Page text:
It has been several months since I have built anything large, October
last year I think. Anyway my wife wants more storage in her quilting
studio and I designed a couple of two piece cabinets that will be
painted to match all of her other studio furniture. As usual I am using
my front and back face frame methods of building the cabinets with all
mortise and floating tenon jointery and dado and grove jointery, and
some lap joints on the back frame.
Anyway about 18 floating tenons, and 11 dado/groves. Nothing but wood
and glue so far for this particular cabinet. Three to go with two of
them being taller with glass doors.
A test dry fit to make sure all of this fits as planned.
Glued and in the clamps.
Where this will eventually end up.
The color will be mint green but I use different colors to distinguish
different materials so that when I import from Sketchup to Cutlist Plus
I don't have to identify the material again for each piece.
Are you sure you are posting this to the proper group? It as nothing to
do with politics or the price of gas.
I like the idea of them. We're going to be moving my wife's sewing room
and she wants one wall to be display cabinets. I'll have to study your
design to see if I can steal your ideas.
On Sunday, July 19, 2015 at 1:39:53 PM UTC-5, Leon wrote:
Time and again, I've paid attention to many of you all's use of floating te
nons, though I may not have commented. I don't recall using floating teno
ns in the past, but I have lately, and I've seen or understood how well the
y perform by you're and others working, explanations and results.
Lately, I tried hand cutting mortises, for loose tenons, in the walnut tres
tle tabel top. Did okay, but I'm sure a jig and plunge router would have
done a better job, making for the top's edges to be a better aligned (even)
, than with my hand job. In essence, I am not totally pleased with my han
d cut mortises, despite their being fairly good.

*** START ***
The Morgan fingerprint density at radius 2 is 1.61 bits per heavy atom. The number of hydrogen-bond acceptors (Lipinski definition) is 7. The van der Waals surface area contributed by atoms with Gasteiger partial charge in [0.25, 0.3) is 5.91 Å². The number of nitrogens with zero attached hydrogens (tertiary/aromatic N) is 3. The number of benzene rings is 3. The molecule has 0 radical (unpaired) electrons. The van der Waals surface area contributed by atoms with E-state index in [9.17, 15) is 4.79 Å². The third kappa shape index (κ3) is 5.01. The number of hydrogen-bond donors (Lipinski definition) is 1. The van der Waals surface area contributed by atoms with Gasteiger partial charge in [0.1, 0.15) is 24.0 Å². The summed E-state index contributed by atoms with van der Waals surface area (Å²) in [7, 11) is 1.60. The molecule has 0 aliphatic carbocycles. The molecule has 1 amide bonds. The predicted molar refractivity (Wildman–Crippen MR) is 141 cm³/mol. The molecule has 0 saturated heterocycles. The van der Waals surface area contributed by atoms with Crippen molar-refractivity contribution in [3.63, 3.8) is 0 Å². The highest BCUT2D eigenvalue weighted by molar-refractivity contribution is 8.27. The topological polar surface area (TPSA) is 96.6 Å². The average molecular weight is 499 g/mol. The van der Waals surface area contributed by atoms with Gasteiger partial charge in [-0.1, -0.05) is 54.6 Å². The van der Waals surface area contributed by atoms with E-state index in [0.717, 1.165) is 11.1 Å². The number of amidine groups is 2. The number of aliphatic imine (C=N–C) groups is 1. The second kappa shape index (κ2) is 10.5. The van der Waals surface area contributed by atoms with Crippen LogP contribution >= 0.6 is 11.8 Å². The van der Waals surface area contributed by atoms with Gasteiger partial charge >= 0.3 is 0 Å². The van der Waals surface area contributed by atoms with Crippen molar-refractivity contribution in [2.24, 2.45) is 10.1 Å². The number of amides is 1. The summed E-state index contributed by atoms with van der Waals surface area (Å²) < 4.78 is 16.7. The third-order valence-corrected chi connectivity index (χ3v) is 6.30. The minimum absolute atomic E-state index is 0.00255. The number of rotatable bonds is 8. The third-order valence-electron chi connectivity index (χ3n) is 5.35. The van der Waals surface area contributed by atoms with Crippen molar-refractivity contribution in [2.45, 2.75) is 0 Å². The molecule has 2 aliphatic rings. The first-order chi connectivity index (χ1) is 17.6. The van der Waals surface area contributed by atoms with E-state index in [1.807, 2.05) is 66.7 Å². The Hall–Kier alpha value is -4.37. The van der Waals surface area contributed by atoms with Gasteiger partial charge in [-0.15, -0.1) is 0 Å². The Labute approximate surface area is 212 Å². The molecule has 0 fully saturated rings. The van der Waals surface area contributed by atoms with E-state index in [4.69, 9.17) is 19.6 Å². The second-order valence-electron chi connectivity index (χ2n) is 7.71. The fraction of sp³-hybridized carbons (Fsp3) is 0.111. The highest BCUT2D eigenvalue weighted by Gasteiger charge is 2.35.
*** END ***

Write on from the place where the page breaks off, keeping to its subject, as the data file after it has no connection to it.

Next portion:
I don't have a plunge router. I suppose a plunge router (and jig) is much
more convenient/efficient, than using a standard router, for cutting these
mortises. Kinna like a few years ago, I finally bought a biscuit jointer
and found it easy to use and using biscuits, to be much more convenient tha
n the job of drilling and using dowels.
I suppose it'll be a while before I make any more mortises for floating ten
ons, and I may invest in a plunge router, then.
Your project reminds me, again, to think about getting a plunge router. I
'm lacking the skill and experience to use one, also, as readily as I use m
y standard router.
As always, Leon, your projects are great, in more ways than one.
Might want to consider building a router table and putting a router lift
in it. Gives you very, very precise control--with a good lift and a
good fence you can position to 1/128 of an inch or better. You can DIY
the lift if you want to, there's a brief discussion at
<http://lumberjocks.com/topics/44093 that lists most of the available
Thank you Sonny.
I know a lot of people say that you can't blame your tools if your
project does not come out right. I say if you don't have the right
tools it takes way too long to prove the previous comment.
I can cut many of these type mortises as quickly as cutting a slot for a
biscuit and much more accurately with the right machine.
These would be difficult to cut accurately even with a plunge router.
On Monday, July 20, 2015 at 1:40:45 PM UTC-5, John McCoy wrote:
Yeah, and in conjunction with what Leon said "that you can't blame your too
ls if your project does not come out right" and working "with the right ma
Long explanation, here.
Other things involved in my thinking and with this table project (reminded
by Leon's mortises and tenons, again), kinna brought all my issues/problems
to the fore..... *Issues/problems with this particular table project.
I initially thought my table project was fairly straight forward... and it
is, but subsequent (changing) circumstances didn't allow for my execution o
f the building processes, as simply as I had envisioned, because of those u
nforeseen, unanticipated changes.
I had/have no written plans, only a visual idea of the finished product.
Then, I visualized-worked backwards, in my mental planning, as to each task
to be done, in order to accomplish the end product. With each individual
task, I did measure, calculate, mark, scribe, etc., but the general plans/
schematics were in my head.